Texas Couple’s Emergency Fund

Was a Lifeline in Challenging Times

Do I Need an Emergency Fund?

  • Not having emergency cash is Americans top financial regret related to the pandemic.[1]
  • You need emergency cash to handle all kinds of financial challenges, but how much you need depends on several factors such as age, family circumstances, and employment.
  • Extra cash can also be helpful to see retirees through periods of market volatility.

David G. of Edinburg, Texas, was nearing 50 when the company where he served as a director suddenly ceased operations. David and his wife, who have two children, were left with about one-third of their typical income.

Fortunately, the couple had been saving as much as possible for years, padding an emergency fund that proved vital when they faced this income loss. “We just dumped in whatever we could—that was our strategy,” David says. “They say a little goes a long way, yes, but a little more goes even further.”

Today, many Americans are facing similar financial challenges. Reduced work hours, furloughs, stock market losses, school closures, and health issues are some of the pressures that people may be experiencing. A lack of adequate emergency cash can make these situations even more stressful.

How Much Emergency Cash You Need Depends on Your Situation

Experts commonly advise building a safety net big enough to cover your expenses for three to six months. But depending on your family’s circumstances (if your family has only one wage earner, for example), consider an emergency fund large enough to cover nine months, or even a year, of expenses. That buffer can help you avoid dipping into money marked for long-term savings and give you more peace of mind.

In David’s case, having a larger cash pool turned out to be essential. It took him almost a year to land a new job that fit his level of experience and his family’s needs. Now that he’s back to work, David is starting to rebuild the family’s emergency fund. “It’s all about having the foresight to start preparing early because you don’t know what’s coming down the line,” he says.

And unemployment is not the only financial challenge that can be long lasting. Events such as medical crises, caring for loved ones and natural disasters, for example, can sometimes keep you away from your job or add to your expenses unexpectedly. Having access to an emergency fund can help you keep your finances stable without needing to liquidate your investments or take on additional debt.

Retirees May Need Extra Emergency Cash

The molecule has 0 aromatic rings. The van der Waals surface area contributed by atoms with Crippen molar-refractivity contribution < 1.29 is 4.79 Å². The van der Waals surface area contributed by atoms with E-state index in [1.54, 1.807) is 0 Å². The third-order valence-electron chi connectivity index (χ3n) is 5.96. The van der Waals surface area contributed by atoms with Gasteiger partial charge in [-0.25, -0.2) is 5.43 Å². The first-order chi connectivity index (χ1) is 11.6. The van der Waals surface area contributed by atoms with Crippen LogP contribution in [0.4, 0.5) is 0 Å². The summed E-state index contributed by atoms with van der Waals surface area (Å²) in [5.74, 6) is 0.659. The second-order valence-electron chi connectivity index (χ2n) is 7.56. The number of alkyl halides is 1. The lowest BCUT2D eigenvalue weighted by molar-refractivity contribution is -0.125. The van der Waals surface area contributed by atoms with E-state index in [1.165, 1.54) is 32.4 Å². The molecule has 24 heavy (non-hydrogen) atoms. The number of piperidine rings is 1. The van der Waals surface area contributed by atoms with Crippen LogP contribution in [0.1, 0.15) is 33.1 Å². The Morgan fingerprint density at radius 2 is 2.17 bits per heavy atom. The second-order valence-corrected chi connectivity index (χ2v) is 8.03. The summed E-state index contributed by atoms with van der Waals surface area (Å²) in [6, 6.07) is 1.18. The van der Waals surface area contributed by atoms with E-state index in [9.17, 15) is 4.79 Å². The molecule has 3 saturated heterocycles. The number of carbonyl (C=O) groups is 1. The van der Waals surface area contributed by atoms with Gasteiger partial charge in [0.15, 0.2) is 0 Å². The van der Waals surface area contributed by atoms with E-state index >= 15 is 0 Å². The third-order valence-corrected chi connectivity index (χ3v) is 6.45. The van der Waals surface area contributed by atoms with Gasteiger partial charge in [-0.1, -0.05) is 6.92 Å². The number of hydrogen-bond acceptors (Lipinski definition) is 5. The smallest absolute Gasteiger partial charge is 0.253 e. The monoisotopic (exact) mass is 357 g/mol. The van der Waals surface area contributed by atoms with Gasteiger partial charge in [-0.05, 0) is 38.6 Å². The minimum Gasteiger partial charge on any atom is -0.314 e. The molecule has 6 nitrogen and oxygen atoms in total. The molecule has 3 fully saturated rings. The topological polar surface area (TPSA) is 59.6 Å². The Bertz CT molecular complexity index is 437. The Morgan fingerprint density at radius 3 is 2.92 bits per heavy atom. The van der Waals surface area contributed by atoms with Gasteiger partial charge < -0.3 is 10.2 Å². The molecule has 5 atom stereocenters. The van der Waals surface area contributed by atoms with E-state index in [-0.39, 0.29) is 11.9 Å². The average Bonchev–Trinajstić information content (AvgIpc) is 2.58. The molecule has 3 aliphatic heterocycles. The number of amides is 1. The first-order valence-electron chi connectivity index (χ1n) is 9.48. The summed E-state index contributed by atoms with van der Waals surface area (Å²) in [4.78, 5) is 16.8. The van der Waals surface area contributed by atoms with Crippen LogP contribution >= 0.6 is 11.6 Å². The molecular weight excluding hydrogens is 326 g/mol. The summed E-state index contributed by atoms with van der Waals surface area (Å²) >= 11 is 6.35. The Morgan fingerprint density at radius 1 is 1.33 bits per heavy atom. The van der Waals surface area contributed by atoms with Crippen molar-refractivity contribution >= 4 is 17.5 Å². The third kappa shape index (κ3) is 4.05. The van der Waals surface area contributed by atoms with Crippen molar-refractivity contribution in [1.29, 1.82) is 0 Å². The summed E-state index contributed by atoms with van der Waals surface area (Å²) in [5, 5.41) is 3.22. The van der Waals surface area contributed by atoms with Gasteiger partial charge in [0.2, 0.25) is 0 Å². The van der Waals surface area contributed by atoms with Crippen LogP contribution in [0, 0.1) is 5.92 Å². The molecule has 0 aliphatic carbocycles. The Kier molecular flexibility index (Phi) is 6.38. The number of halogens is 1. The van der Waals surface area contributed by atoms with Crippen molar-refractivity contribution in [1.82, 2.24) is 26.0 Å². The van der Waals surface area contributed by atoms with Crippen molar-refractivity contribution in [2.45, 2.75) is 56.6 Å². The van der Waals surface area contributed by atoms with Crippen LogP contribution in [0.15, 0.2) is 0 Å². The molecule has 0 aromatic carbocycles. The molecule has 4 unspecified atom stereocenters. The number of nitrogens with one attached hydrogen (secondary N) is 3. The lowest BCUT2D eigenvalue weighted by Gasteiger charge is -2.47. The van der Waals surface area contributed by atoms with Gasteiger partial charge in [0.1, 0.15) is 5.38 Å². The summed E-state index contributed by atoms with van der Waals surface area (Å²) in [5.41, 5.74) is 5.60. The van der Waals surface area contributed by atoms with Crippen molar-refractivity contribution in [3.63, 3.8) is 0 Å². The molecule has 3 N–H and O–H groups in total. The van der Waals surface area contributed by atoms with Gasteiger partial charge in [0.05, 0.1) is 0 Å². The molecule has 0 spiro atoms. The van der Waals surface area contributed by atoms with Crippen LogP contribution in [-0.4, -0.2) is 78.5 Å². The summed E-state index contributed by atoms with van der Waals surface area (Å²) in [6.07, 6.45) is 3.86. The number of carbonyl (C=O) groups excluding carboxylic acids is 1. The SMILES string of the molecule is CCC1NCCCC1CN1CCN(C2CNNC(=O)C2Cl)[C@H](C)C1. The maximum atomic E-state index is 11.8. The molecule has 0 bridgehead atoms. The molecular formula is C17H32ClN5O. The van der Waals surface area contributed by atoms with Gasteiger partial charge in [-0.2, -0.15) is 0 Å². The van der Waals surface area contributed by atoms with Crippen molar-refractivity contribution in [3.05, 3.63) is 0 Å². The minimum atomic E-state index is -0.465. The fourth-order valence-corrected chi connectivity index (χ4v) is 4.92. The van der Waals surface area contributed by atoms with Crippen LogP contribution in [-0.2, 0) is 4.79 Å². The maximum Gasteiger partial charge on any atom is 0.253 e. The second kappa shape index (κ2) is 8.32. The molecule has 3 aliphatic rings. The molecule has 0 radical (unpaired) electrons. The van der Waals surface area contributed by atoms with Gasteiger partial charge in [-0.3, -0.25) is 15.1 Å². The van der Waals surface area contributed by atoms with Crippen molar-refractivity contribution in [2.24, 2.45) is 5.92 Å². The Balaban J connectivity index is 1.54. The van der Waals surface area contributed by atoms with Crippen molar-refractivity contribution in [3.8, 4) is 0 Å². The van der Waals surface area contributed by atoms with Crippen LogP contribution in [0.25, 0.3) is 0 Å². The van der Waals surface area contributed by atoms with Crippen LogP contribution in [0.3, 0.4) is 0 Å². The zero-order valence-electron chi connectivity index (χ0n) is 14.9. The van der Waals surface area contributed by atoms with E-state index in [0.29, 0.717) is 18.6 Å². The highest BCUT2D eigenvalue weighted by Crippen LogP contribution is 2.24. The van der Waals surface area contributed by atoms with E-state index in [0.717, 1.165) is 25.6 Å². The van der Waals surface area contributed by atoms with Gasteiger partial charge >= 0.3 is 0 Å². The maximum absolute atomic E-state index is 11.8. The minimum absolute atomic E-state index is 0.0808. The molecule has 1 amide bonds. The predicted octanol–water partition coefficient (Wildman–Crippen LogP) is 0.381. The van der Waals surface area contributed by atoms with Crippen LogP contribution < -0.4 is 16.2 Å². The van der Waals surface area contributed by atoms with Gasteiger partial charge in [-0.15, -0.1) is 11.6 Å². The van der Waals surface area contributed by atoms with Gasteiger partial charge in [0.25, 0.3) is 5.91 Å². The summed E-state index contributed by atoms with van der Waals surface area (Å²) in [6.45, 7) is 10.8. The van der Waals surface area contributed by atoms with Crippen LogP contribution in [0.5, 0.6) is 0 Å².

For those who are retired or nearing retirement, financial experts recommend saving not only for emergencies, but also for market volatility.

The difference: An emergency fund is an account you leave untouched except for true emergencies. But a “market volatility” cash reserve is an additional fund that you can access if you want or need to spend some of your assets during a downturn.

This is useful because you don’t want to sell stocks that have lost a lot of value. So, setting aside one to three years’ worth of expenses in relatively liquid assets can provide extra security and flexibility in the event of a prolonged market slide during or just before retirement.

The Best Places to Keep Emergency Cash

Online savings accounts can be a great place to save for dedicated purposes such as emergencies because you’ll have easy access to your cash when you need it. What’s more, online accounts at Barclays have no monthly maintenance fees, don’t require a minimum opening balance, and are insured by the Federal Deposit Insurance Corporation. Barclays also offers higher yields than traditional brick-and-mortar banks do.

When you don’t need the cash all at once — say for your market volatility fund — you can lock in interest rates by investing in multiple certificates of deposit (CDs) with different maturities, a strategy called “laddering.” Make sure that when each CD matures, there is enough cash in it to cover living expenses for a few months. Barclays has outstanding rates on CDs as well.

Start Saving Emergency Cash Today

No one knows when or if they may face a serious financial challenge. But having dedicated emergency savings can make a potential setback far less stressful. It’s a good idea to set a goal based on your unique situation, and then make regular, small contributions to build up the cash you need.

See how long you’ll need to save to reach your goal. Use the Barclays Savings Assistant tool

[1]Bankrate.com survey; June 18, 2020.